adaptive immune response, is based on recognizing and remembering molecules which pose a threat. After fighting off the initial assault, the body "remembers" the pernicious molecule via the long-lived memory T- and B-cells. The next time your body is exposed to the molecule, an overwhelming army of immune cells are poised for attack. This immunological memory is the scientific basis for vaccination. [ Berezow 12 ] The human immune system is incredibly complicated, and it involves several organs (e.g., thymus, lymph nodes, spleen) as well as multiple cell types (e.g., T-cells, B-cells, macrophages, etc.). Bacteria aren't nearly as complex as humans, yet they too, have an adaptive immune system. How does it work?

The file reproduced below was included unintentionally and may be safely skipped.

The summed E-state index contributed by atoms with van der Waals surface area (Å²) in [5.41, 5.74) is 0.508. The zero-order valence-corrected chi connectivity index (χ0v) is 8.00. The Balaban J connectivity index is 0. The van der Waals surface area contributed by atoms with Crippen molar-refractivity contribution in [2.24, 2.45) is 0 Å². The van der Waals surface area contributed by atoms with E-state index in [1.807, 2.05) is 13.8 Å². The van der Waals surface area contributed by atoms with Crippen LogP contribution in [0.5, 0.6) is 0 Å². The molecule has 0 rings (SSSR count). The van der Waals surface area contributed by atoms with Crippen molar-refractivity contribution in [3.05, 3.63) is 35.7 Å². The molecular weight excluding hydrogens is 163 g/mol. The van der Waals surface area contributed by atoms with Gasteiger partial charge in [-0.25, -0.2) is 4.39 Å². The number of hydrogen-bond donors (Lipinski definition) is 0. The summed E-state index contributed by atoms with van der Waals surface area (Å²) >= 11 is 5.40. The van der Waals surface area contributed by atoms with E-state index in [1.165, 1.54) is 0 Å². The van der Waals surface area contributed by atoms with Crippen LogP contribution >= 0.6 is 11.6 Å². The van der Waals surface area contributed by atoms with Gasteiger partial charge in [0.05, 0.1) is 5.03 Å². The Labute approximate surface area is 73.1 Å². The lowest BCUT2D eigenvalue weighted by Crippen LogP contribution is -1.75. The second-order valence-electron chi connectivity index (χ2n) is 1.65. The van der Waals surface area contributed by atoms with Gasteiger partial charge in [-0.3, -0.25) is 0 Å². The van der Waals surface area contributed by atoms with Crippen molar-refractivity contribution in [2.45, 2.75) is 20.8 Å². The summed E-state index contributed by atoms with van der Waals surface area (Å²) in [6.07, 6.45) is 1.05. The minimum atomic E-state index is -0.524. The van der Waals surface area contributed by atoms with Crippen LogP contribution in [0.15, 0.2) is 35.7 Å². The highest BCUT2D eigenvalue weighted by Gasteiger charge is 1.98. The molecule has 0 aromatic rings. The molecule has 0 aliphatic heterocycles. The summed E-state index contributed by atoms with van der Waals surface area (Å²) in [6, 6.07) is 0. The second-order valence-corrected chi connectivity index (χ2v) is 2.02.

Remarkably, the bacterial adaptive immune system, known as CRISPR (don't worry about what it stands for) is based on a similar principle: Recognizing and remembering foreign invaders.  [ Berezow 12 ]

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